Search Images Maps Play YouTube News Gmail Drive More »
Sign in
Screen reader users: click this link for accessible mode. Accessible mode has the same essential features but works better with your reader.

Patents

  1. Advanced Patent Search
Publication numberUS4344240 A
Publication typeGrant
Application numberUS 06/225,486
Publication dateAug 17, 1982
Filing dateJan 16, 1981
Priority dateJan 16, 1981
Fee statusLapsed
Publication number06225486, 225486, US 4344240 A, US 4344240A, US-A-4344240, US4344240 A, US4344240A
InventorsKarl H. Schiller
Original AssigneeS And S Associates
Export CitationBiBTeX, EndNote, RefMan
External Links: USPTO, USPTO Assignment, Espacenet
Identification snap
US 4344240 A
Abstract
An identification snap for attachment to woven material such as clothing includes a first plate member bearing identifying indicia on an outer surface and a post projecting from an inner surface, and a second plate member including a centrally disposed orifice extending from an inner face to an outer face, the orifice being defined by a substantially frusto-conical wall which converges toward the inner face. The orifice is sized to receive the post of the first plate member in an interference fit so that when the first plate member is placed against the fabric of a garment with the post extending through it and the second plate member is placed on the opposite side of the fabric, the post can be received within the orifice, thereby joining the first and second plate members and clamping the fabric therebetween. The post preferably has a bulbous tip which prevents fabric damage and also cooperates with the frusto-conically shaped orifice to provide the interference fit so that the tip can be received and held in the orifice at varying distances to accommodate woven materials of varying thicknesses.
Images(2)
Previous page
Next page
Claims(9)
What is claimed is:
1. An identification snap for attachment to woven material comprising:
a first plate member having first inner and outer faces;
post means projecting from said first inner face;
said post means including a shank portion and a bulbous tip of larger diameter than said shank portion;
a secondd plate member having second inner and outer faces;
said second plate member including a centrally disposed orifice extending from said second inner face to said second outer face for receiving said post means therein;
said orifice being defined by a substantially frusto-conical wall which extends from said second outer face to said second inner face and converges toward said second inner face;
said frusto-conical wall being shaped such that, when said first and second plate members are joined such that their respective inner faces oppose each other, said wall engages said bulbous tip only at a posterior portion thereof in an interference fit which tends to draw said first and second plate members toward each other such that posterior portion may engage said wall at varying locations between said second inner and outer faces thereby permitting woven materials of varying thicknesses to be clamped between said first and second plate members; and
means associated with at least one of said plate members for distinguishing one of said snaps from another of said snaps.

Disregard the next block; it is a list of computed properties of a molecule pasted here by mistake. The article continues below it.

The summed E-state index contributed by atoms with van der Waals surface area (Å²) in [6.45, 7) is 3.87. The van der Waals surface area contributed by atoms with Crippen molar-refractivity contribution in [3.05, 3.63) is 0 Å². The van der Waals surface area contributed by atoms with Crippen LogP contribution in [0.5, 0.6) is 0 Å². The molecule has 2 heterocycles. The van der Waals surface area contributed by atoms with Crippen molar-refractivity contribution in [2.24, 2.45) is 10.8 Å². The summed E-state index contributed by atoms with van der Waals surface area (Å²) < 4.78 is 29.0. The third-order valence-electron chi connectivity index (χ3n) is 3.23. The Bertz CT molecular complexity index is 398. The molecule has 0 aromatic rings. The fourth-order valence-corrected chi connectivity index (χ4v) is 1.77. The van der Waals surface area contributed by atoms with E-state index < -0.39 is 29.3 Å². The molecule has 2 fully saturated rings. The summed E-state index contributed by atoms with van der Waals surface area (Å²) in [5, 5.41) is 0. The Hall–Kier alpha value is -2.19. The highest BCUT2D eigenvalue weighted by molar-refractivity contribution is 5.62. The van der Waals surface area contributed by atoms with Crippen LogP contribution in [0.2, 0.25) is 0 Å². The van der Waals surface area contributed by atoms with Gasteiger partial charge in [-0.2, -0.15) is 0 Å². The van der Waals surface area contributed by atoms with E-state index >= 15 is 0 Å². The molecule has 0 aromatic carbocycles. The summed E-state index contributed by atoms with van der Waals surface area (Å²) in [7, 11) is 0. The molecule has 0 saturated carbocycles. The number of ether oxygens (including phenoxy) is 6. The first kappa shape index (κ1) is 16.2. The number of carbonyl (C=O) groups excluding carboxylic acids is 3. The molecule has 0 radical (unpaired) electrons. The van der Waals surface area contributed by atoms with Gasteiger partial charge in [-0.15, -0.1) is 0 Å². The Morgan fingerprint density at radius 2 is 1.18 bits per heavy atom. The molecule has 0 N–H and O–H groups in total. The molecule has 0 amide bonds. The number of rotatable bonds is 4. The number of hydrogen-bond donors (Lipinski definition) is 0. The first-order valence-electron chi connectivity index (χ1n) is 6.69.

2. The snap of claim 1 wherein said first and second outer faces have chamfered peripheries.
3. The snap of claim 1 wherein said post means is substantially incompressible and said second plate member is deformable to permit interengagement with said post means.
4. The snap of claim 1 wherein said means for distinguishing one of said snaps comprises a periphery of at least one of said first or second outer faces having a discrete geometric shape.
5. The snap of claim 1 wherein said means for distinguishing one of said snaps comprises raised indicia formed on at least one of said first or second outer faces.
6. The snap of claim 1 further comprising:
said first plate member having substantially flat first inner and outer faces, said first outer face having a chamfered periphery beveled outwardly to said first inner face;
said post means being substantially incompressible; and
said second plate member having substantially flat second inner and outer faces, said second outer face having a chamfered periphery beveled outwardly to said second inner face.
7. An identification snap for attachment to woven material comprising:
a first plate member having substantially flat first inner and outer faces, said first outer face having a chamfered periphery beveled outwardly to said first inner face;
substantially incompressible post means projecting from said first inner face;
said post means including a shank portion and a bulbous tip of larger diameter than said shank portion;
a second plate member having substantially flat second inner and outer faces, said second outer face having a chamfered periphery beveled outwardly to said first inner face;
said second plate member including a centrally disposed orifice extending from said second inner face to said second outer face for receiving said post means therein;
said orifice being defined by a substantially frusto-conical wall which extends from said second outer face to said second inner face and converges toward said second inner face;
said frusto-conical wall being shaped such that, when said first and second plate members are joined such that their respective inner faces oppose each other, said wall engages said bulbous tip only at a posterior portion thereof in an interference fit which tends to draw said first and second plate members toward each other such that said posterior portion may engage said wall at varying locations between said second inner and outer faces thereby permitting woven materials of varying thicknesses to be clamped between said first and second plate members;
said second plate member being deformable to permit interengagement with said post means; and